In the late 1960s and early 1970s, a strikingly voiced and notoriously shy folk singer by the name of Sixto Rodriguez (though her performed primarily under the mononym, Rodriguez) made waves in the Detroit bar music scene with his gritty lyrics of urban poverty and repression and his general anti-establishment atmosphere as well as from his more general talents as a musician and a songwriter. Rodriguez was offered a record deal from Sussex Records where he released not one but two albums. Both records, Cold Facts and Coming From Reality, were beloved by critics and musical insiders alike, but no one in America bought the album and it didn’t sell. Rodriguez was let go from his record label, and he quietly disappeared into obscurity and no one knew whether he was still alive and the rumor was that he had killed himself on stage.

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However, unbeknownst to Rodriguez or even his own record label, his albums became smash hits in apartheid-era South Africa. Some American girl brought the album to the country and before any one knew it, Rodriguez became an underground sensation. His message of personal liberation and recognition of the hardships that minorities and the impoverished faced resonated with a nation suffering under the boot heels of racial segregation and an oppressive regime. Rodriguez’s music was as popular in South Africa as Elvis Presley, the Rolling Stones, and the Beatles. His music was considered by many to be a soundtrack to their generation’s struggles. And, in the 1990s, two fans of Rodriguez make it their goal to uncover the mystery behind their favorite musician, and that’s where the magic of the film really begins.

I don’t want to say much more about the events that unfold in this film because for most Americans, Rodriguez will be a total mystery and much of the pleasure of the film is watching the truth slowly be unraveled. Because there isn’t much period footage for when the investigative aspects of the film took place (the late 90s) and there especially isn’t footage of Rodriguez in his 70s prime (because nobody cared who he was), Searching for Sugar Man plays out mostly through interviews as well as extensive use of Rodriguez’s catalog of music (to display how truly talented he is). The film may not have something grand to say about the human condition, but as a portrayal of the often unrewarding and often non-existent path to stardom, the documentary aptly explores the less glamorous side of an artist’s life in a manner akin to the spiritually similar In the Shadow of the Stars.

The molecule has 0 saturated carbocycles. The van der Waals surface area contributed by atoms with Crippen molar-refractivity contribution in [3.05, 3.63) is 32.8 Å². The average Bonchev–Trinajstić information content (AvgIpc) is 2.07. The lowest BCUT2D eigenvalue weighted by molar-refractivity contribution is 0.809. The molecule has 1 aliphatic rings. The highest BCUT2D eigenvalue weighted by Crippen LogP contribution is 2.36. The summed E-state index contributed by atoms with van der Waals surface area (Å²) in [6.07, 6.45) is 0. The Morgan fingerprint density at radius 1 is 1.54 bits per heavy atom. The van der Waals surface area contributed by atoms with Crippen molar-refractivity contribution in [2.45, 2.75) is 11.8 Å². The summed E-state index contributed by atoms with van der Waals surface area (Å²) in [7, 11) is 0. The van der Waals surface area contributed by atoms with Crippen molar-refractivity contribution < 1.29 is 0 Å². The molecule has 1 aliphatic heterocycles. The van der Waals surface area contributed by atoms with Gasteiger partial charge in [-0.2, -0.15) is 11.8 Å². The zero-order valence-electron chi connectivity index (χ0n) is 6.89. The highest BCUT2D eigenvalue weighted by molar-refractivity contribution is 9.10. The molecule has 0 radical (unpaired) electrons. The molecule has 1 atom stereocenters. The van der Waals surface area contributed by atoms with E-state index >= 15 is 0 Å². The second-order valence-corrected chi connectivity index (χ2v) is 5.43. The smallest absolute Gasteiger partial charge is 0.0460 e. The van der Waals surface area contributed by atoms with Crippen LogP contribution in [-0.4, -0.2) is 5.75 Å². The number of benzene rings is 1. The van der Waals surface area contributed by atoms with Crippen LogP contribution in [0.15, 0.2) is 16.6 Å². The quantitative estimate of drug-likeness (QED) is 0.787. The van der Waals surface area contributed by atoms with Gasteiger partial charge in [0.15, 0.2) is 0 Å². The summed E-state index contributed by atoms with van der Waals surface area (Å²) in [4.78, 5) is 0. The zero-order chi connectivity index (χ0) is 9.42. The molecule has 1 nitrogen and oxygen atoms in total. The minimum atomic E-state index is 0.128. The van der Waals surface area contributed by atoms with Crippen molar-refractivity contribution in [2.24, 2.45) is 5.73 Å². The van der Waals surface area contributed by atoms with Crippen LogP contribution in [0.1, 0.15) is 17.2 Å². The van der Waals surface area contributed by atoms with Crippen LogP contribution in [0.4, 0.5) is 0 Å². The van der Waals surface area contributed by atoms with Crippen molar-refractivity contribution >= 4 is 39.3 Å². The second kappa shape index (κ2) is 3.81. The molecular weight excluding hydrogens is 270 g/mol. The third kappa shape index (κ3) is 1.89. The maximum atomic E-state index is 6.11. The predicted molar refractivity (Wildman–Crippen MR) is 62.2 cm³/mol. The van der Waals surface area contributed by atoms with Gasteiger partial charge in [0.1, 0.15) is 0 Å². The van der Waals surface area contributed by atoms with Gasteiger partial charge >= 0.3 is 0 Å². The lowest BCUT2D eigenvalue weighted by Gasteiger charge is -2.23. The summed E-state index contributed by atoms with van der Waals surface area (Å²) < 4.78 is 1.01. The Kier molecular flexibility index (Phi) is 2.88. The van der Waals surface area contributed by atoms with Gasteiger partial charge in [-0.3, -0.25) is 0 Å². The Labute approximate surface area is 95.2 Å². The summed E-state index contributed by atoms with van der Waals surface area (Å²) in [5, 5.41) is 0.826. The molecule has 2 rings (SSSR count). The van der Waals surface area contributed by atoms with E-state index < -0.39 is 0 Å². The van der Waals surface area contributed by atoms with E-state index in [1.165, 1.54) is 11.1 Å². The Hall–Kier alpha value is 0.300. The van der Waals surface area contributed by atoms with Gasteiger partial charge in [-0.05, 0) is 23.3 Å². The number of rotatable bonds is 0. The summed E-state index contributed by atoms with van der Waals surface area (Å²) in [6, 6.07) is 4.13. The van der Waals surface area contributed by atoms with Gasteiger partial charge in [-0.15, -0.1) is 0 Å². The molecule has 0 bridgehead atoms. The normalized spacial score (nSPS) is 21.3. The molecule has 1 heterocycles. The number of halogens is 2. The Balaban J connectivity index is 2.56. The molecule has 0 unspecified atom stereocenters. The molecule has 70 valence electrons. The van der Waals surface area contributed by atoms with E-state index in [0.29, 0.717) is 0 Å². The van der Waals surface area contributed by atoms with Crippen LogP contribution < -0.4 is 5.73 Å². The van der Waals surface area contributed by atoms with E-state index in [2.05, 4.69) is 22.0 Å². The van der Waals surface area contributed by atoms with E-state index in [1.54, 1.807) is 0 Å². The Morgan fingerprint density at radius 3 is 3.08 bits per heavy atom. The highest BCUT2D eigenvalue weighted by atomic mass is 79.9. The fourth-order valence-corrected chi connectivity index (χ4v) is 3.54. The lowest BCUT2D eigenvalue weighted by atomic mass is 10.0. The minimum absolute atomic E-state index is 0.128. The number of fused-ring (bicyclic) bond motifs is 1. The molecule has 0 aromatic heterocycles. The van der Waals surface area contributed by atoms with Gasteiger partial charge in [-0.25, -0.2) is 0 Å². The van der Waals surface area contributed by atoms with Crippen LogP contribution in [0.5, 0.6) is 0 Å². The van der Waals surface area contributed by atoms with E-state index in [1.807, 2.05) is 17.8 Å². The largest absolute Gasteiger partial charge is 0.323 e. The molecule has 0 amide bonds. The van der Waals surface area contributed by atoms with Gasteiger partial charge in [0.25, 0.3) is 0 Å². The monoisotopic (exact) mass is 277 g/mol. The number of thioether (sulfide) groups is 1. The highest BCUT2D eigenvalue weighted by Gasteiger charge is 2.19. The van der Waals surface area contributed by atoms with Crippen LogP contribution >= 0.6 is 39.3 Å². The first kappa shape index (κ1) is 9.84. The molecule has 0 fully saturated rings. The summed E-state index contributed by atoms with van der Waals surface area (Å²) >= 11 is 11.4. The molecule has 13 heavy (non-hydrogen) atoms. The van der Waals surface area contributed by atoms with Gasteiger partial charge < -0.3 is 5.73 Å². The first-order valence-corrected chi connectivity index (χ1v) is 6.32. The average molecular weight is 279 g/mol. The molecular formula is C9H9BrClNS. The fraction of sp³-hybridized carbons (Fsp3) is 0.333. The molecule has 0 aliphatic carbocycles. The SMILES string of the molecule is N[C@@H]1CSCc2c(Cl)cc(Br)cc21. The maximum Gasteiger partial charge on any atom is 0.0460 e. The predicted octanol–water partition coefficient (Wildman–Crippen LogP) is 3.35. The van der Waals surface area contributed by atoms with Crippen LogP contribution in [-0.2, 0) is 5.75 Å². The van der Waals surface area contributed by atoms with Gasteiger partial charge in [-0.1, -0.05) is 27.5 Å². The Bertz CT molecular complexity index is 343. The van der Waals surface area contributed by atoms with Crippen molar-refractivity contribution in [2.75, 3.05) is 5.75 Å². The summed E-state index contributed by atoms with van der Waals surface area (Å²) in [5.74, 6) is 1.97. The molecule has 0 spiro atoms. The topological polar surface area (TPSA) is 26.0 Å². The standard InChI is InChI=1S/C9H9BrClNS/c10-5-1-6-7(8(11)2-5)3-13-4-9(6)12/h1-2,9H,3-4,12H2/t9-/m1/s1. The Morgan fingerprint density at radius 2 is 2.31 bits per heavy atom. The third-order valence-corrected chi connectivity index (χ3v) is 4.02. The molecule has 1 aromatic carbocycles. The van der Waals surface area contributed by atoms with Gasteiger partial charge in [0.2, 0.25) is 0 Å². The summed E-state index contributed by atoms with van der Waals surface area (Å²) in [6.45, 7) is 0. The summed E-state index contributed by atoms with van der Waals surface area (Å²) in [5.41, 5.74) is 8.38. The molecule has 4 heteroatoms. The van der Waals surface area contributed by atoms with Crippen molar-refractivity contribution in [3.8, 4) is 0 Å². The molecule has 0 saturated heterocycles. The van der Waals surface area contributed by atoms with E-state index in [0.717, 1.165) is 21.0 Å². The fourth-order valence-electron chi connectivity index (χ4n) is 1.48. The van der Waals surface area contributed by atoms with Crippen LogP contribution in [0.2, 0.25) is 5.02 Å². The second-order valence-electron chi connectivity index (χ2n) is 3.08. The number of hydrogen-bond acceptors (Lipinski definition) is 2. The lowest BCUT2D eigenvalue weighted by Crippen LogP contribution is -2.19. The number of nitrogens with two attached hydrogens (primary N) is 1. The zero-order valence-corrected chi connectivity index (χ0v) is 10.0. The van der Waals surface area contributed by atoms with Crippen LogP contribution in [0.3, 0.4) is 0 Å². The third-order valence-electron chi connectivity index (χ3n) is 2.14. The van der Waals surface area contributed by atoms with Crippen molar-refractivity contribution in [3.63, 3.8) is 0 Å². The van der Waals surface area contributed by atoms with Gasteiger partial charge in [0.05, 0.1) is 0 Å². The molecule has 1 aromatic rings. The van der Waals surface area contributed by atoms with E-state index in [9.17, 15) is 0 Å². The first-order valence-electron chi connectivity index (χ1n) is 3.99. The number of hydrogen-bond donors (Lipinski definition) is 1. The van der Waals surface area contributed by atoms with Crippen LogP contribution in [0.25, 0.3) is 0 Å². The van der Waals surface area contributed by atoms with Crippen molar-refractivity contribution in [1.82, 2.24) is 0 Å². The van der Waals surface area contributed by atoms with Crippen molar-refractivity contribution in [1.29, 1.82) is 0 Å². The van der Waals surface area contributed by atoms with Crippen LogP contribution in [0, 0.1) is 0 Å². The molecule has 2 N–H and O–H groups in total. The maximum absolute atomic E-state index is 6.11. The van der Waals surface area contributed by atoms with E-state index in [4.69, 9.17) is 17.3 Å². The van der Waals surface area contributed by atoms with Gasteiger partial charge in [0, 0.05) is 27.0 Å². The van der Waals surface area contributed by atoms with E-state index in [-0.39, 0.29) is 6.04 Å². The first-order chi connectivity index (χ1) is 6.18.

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The film wouldn’t have worked had Rodriguez’s music not been as powerful as the filmmakers and the various individuals interviewed made it seem. The whole movie is premised on the notion that Rodriguez was essentially as talented as Bob Dylan but simply couldn’t sell. And if he wasn’t that good, the movie would have seemed unnecessary. Thankfully, he is as good as advertised if not better. I was a rock journalist in New York City, and just like movies, I have a pretty prolific knowledge of music. I had never heard of Rodriguez outside of the context of the buzz surrounding this film. His music is phenomenal and reminds me of Van Morrison meets Bob Dylan. From a pure talent perspective, he should have been one of the biggest names of the 1970s, and hopefully, this Academy Award winning film should help make more Americans aware of his existence.